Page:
In order to create public perception that they represent a significant minority whose interests should legitimately be allowed to alter social norms and the law, homosexual activists would frequently cite a figure of up to 10% of the population identifying as homosexual.3, 4 To the contrary, less than 3% identify themselves as LGBT:

  • The National Health Interview Survey, which is the U.S. government’s premier tool for annually assessing Americans’ health and behaviours, found that 1.6% of adults self-identify as gay or lesbian and 0.7% consider themselves bisexual.5
  • 2.4% of adults in London identify themselves as Lesbian, Gay or Bisexual, with the figure falling to 1.5% in the rest of the UK.6
  • 1.2% of Australian adults identified as homosexual.7

Despite being a very small minority, homosexual activists and their sympathisers have met with great success and gained vast global recognition for their movement in the past decade alone, largely due to their comprehensive and united strategies.


1. Family.Foundation.Future, The LGBT Agenda (January 2013)
2. 1 Corinthians 6:12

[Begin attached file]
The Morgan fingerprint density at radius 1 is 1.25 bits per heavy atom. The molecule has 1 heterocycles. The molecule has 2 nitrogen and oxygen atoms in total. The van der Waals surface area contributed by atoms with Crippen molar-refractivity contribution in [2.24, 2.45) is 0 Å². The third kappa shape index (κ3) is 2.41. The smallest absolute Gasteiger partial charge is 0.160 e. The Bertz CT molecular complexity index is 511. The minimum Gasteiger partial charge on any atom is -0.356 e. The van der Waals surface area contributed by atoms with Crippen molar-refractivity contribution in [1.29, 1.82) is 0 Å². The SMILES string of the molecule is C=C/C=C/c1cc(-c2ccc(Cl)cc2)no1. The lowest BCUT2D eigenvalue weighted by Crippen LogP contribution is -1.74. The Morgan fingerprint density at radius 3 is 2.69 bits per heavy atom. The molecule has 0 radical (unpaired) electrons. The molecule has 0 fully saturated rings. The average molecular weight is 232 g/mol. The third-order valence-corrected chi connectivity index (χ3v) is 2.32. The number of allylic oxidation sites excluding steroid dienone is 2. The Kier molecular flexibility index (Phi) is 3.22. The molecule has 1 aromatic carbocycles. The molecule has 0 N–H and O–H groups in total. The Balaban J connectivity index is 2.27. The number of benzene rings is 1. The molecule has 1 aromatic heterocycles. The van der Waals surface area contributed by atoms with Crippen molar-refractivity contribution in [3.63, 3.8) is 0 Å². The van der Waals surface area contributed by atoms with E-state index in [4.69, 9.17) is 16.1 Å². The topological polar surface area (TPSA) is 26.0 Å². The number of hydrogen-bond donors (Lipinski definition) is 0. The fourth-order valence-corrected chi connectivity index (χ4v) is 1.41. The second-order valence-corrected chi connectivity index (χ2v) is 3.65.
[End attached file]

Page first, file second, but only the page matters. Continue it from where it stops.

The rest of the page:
3. Metropolitan Man Initiative, Sex between Men in Your City (International Planned Parenthood Federation, August 2011, p9)
4. Gallup Politics, LGBT Percentage Highest in D.C., Lowest in North Dakota (State of the States, 15 February 2013)
5. U.S. Department of Health and Human Services, Sexual Orientation and Health Among U.S. Adults: National Health Interview Survey 2013 (National Health Statistics Report No. 77, 15 July 2014)
6. Office for National Statistics, Integrated Household Survey: Experimental Statistics (Statistical Bulletin, April 2011 – March 2012)
7. Australian Research Centre in Sex, Health and Society, La Trobe University, Sex in Australia: Australian Study of Health and Relationships (Australian and New Zealand Journal of Public Health, April 2003, Vol. 27(2))